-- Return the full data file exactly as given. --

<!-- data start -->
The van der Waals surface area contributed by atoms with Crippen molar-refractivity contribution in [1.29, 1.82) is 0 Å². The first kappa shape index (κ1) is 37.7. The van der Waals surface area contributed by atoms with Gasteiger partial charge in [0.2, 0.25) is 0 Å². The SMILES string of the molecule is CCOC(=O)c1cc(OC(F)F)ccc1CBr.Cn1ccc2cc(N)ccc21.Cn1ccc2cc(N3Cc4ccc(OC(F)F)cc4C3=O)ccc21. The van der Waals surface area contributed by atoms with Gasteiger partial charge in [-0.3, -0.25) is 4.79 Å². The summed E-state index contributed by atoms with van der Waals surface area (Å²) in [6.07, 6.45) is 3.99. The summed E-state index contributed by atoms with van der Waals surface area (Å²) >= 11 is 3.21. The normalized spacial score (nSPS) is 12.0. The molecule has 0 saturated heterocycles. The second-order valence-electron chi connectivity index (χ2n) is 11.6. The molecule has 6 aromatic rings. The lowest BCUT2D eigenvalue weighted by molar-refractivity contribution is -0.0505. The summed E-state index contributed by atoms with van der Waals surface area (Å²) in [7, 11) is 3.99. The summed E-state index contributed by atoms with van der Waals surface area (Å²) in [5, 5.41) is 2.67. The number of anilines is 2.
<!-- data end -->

The van der Waals surface area contributed by atoms with Crippen molar-refractivity contribution in [1.29, 1.82) is 0 Å². The first kappa shape index (κ1) is 37.7. The van der Waals surface area contributed by atoms with Gasteiger partial charge in [0.2, 0.25) is 0 Å². The SMILES string of the molecule is CCOC(=O)c1cc(OC(F)F)ccc1CBr.Cn1ccc2cc(N)ccc21.Cn1ccc2cc(N3Cc4ccc(OC(F)F)cc4C3=O)ccc21. The van der Waals surface area contributed by atoms with Gasteiger partial charge in [-0.3, -0.25) is 4.79 Å². The summed E-state index contributed by atoms with van der Waals surface area (Å²) in [6.07, 6.45) is 3.99. The summed E-state index contributed by atoms with van der Waals surface area (Å²) >= 11 is 3.21. The normalized spacial score (nSPS) is 12.0. The molecule has 0 saturated heterocycles. The second-order valence-electron chi connectivity index (χ2n) is 11.6. The molecule has 6 aromatic rings. The lowest BCUT2D eigenvalue weighted by molar-refractivity contribution is -0.0505. The summed E-state index contributed by atoms with van der Waals surface area (Å²) in [7, 11) is 3.99. The summed E-state index contributed by atoms with van der Waals surface area (Å²) in [5, 5.41) is 2.67. The number of anilines is 2.